I have heard of women leaving their secured job because of sexual intimidation from male colleagues. In most cases, they had complained to the HR but the company failed to take appropriate action and eventually it aggravated the problem making it difficult for them to work. In these cases, the companies failed the women.
Then there are horrid stories of abuse within families where a cousin or a relative would have made advances or even worse sexually exploited a child at a young age. In such cases, neither is the relative ostracised nor the victim. The victim is forced to co-exist with her offender. How are these cases any different from what Bollywood did to Tanushree?
We are all culprits and as a society, we all need to grow a spine.
Amitabh Bachchan’s reaction on the matter is exactly how most people would behave. Sure, the man could be a tad sensitive or used a bit of tact while addressing the matter- but Big B’s reaction resonates the way most of the society reacts to such cases. There is a general apathy towards victims. 'Since it doesn’t concern us, we won’t get involved in it' is a common form of reaction in such cases. Actor Shakti Kapoor even made a joke of the matter. When he was asked to comment on the issue, 66-year-old Kapoor cheekily said, "I don't know what happened 10 years ago, I was a kid back then." Laughing it off is perhaps the best way to evade the unpleasant question.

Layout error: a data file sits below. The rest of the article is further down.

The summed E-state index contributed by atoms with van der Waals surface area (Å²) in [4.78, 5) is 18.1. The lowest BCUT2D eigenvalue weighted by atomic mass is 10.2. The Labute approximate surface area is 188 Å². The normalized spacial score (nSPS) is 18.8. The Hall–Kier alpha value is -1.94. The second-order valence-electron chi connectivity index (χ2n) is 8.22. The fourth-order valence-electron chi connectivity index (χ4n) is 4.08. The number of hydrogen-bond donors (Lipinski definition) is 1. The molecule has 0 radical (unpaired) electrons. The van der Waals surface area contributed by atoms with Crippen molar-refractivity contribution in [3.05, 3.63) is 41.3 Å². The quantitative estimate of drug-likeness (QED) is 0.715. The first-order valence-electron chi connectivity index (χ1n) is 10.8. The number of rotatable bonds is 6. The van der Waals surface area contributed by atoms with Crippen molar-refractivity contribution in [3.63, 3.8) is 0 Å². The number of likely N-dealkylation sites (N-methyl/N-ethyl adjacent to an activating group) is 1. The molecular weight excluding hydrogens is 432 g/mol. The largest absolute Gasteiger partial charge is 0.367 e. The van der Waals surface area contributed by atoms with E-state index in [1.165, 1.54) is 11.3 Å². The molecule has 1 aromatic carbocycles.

The fact that a young budding star with an abysmal body of work complained about an established National Award-winning actor also did not help the case. Tanushree Dutta was best known for her raunchy roles in films like 'Aashiq Banaya Aapne' and 'Chocolate'- and had dared to take on an actor of Nana Patekar's stature- who has had a shining career in films for over two decades and spotless track record. It was easy to believe the man and not the girl - because she could be doing this for 'publicity'.
Outside of Bollywood too, men, especially those in power yield an unspoken tyrannical rule over others making their mistakes blur. The film industry is no different. Here misogyny is at its peak. What Tanushree went through is not new, scores of women, with aspirations in their heart, come to Bollywood to become a part of the glamour world and so many of them have to retract after going through similar experiences.